For reference, the text of the law is available here in French, and here in Dutch – thank goodness for A/S levels.  A decent précis provided by AP is hosted here; and Christian Munthe has an unofficial translation here.

OK: so, what should we think about it? more…

Sex-Selection and Abortion: Is there a Problem?

17 Jan, 14 | by Iain Brassington

This is just a quick post, and it’s mainly to draw your attention to a couple of other posts worth reading elsewhere.

A little background: there’s been a minor fuss* in the media over the last few days concerning sex-specific abortion**, after The Independent reported that

[t]he practice of sex-selective abortion is now so commonplace that it has affected the natural 50:50 balance of boys to girls within some immigrant groups and has led to the “disappearance” of between 1,400 and 4,700 females from the national census records of England and Wales, we can reveal.

Now, there’s something a bit fishy about the article even on its own terms: alarm bells should be got ringing by this:

[O]ur deeper statistical analysis of data from the 2011 National Census has shown widespread discrepancies in the sex ratio of children in some immigrant families, which can only be easily explained by women choosing to abort female foetuses in the hope of becoming quickly pregnant again with a boy.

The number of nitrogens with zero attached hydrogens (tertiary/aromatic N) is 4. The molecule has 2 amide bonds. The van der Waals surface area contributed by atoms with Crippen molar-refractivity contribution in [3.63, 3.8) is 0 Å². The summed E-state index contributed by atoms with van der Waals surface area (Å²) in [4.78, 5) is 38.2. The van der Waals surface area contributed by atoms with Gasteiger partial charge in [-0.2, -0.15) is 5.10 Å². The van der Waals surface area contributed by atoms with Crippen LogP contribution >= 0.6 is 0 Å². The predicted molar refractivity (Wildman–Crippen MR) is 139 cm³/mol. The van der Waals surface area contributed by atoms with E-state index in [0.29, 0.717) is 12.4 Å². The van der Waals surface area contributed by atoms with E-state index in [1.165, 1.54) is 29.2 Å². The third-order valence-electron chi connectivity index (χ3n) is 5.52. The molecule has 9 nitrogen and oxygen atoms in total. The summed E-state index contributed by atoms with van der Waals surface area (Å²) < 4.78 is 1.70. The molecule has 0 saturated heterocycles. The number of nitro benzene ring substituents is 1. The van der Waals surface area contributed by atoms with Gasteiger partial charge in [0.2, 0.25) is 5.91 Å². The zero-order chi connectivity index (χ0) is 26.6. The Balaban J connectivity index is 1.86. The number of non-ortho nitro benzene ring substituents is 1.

After all, it does seem to reduce to a claim along the lines that “I can’t think of a better explanation than e for phenomenon p, therefore e obtains” – but that tells us far more about the limits of the speaker’s imagination than about the state of the world.  Besides, while there are good reasons to favour the most simple explanation of p, one ought to keep a distinction between the simple and the simplistic.  Bluntly, an easy explanation isn’t any more likely to be true by dint of being easy.  E=mc2 is simple once you’ve derived it, but its derivation isn’t easy.

But how reliable is the Indy‘s analysis anyway?  I’ve not gone through the data myself, but Unity has, and has a couple of really good posts: the first is here, and the followup is here.

They’re very worth the read – but I recommend that you make yourself a good cup of tea before starting them.  They’re looooooong.  I’d be interested to know what others think, though.

 

UPDATE: There’s even more.  I think Unity’s enjoying himself with this.

 

* Minor in the sense that it’s been eclipsed by things like Oscar nominations.

** Here’s Christina Odone, for example, blaming it all on feminism.  Surprised?  You could knock me down with a bulldozer.